Writing, vulnerability, and thanks

Today, I’m super thankful. I’m sitting reflecting on the fact that I am able to use writing as a therapeutic and creative outlet. Five months before Fareed passed away, I started my blog. I wrote about things I was truly passionate about- being a wife, mom, and the joy in my everyday life. Was I pouring my whole heart into my writing? No. I was always fearful to add to much emotion or weakness to my writings. What if people reject my writing, that means they are rejecting me. Was I aware at that time? Not at all. Writing has always been a passion and outlet for me.
When Fareed passed I naturally turned to writing. I was constantly jotting my feelings, thoughts, and memories. There was to much spinning in my head. Putting the words to paper helped ground it all. People kept asking how I was. People kept wondering if I would continue blogging. People kept wondering what this journey looked like. So, I decided to blog about it. And I felt literal weight leave my chest. So I kept writing.
I wondered what the outside world thought. I was being extremely vulnerable. I was letting people (even strangers) into my story, into my broken heart. The encouragement I received was amazing. I was a 24 year old pregnant widow. There was little on the internet about grief journeys like mine. I looked. I wanted to know how to cope with the loss of my husband while birthing our child. I want to know what life will look like as a solo mom of two under two. I wanted tips on how to do this widow thing, especially under the age of 25. It just wasn’t there. So I decided I would continue to write, process it with others. One day I hope to look back at these writings and see how far I have come. Maybe one day a young pregnant widow will stumble across my blog and feel the slightest relief.
I lost my “I could never live without you.” I started to realize the unimaginable had happened to me, why do I fear others opinions? There was so much freedom in that realization. That by writing I had nothing to lose, and lots to gain. There is a stigma about grief. It quite often makes people uncomfortable. Some may give you the room to grieve, but they surely don’t want to hear about it. I want that to change. People go on the Internet every day and rant about their religious, political, and parenting views. Why can’t we talk about emotions? Emotions are messy. It’s hard to watch someone literally put the pieces of their life back together. I hope by being vulnerable with my emotions I encourage others to do the same. We are emotional beings made for community and love. Our lives should not be merely about the day to day decisions. The further I dig into my heart and this journey, the easier I am finding it to love those around me well.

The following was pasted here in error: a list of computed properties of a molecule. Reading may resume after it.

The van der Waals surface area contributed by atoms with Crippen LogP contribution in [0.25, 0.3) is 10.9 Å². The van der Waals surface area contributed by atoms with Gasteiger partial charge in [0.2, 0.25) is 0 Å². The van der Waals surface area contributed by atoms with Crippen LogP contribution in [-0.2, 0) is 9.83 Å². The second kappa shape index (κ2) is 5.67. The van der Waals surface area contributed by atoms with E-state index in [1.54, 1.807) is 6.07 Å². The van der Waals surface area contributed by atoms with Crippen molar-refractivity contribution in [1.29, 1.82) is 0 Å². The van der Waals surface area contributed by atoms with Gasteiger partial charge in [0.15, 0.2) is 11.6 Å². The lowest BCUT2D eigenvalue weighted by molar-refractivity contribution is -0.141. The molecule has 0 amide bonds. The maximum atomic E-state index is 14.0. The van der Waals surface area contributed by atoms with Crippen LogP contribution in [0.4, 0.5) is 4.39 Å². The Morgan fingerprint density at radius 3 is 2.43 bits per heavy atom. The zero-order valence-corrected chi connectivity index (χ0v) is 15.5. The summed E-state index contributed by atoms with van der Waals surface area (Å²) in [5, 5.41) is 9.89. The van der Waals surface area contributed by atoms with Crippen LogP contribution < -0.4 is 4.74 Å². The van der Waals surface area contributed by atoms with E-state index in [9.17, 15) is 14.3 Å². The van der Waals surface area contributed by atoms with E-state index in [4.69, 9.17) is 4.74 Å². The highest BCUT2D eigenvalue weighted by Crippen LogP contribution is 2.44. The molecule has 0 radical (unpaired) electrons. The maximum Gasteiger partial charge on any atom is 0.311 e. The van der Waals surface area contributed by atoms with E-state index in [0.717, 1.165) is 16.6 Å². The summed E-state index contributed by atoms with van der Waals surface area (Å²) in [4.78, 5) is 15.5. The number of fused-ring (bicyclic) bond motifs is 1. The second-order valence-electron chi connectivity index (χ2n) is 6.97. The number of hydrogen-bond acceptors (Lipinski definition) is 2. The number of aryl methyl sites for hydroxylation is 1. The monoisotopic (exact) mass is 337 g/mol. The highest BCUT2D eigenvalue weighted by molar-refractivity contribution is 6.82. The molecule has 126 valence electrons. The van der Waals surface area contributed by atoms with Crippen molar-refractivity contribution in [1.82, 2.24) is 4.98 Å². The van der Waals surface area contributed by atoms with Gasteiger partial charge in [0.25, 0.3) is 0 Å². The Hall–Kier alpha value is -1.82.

Before Fareed passed I never had the courage to say I was going to pursue writing, let alone call myself a writer. Something I have loved since I was a young girl. I am thankful the Lord has put me in a season where I am becoming less fearful of my emotions. I am thankful for a community of people who show up time and time again to encourage me. I am thankful for a passion deep inside me for words. I am so thankful for a beautiful story of love. Though that love story was so unfairly robbed from me, it gives me reason. Fareed taught me to believe in myself and he continues to do that even after his death.
I want to write more than my grief journey, I want to write our love story. Every time I think about it, I get overwhelmed. My life with a newborn and toddler does not allow time to write a book. So, I am writing it day by day on Instagram. You can watch the 800 days unfold by following s.s.jubilee. I am thankful for the outlets I have in this season. I am thankful that during my darkest days I am able to find relief by sharing my heart. I hope my writing frees others to be vulnerable as well. The pain has been unbearable, but every time I write it gets a little lighter.

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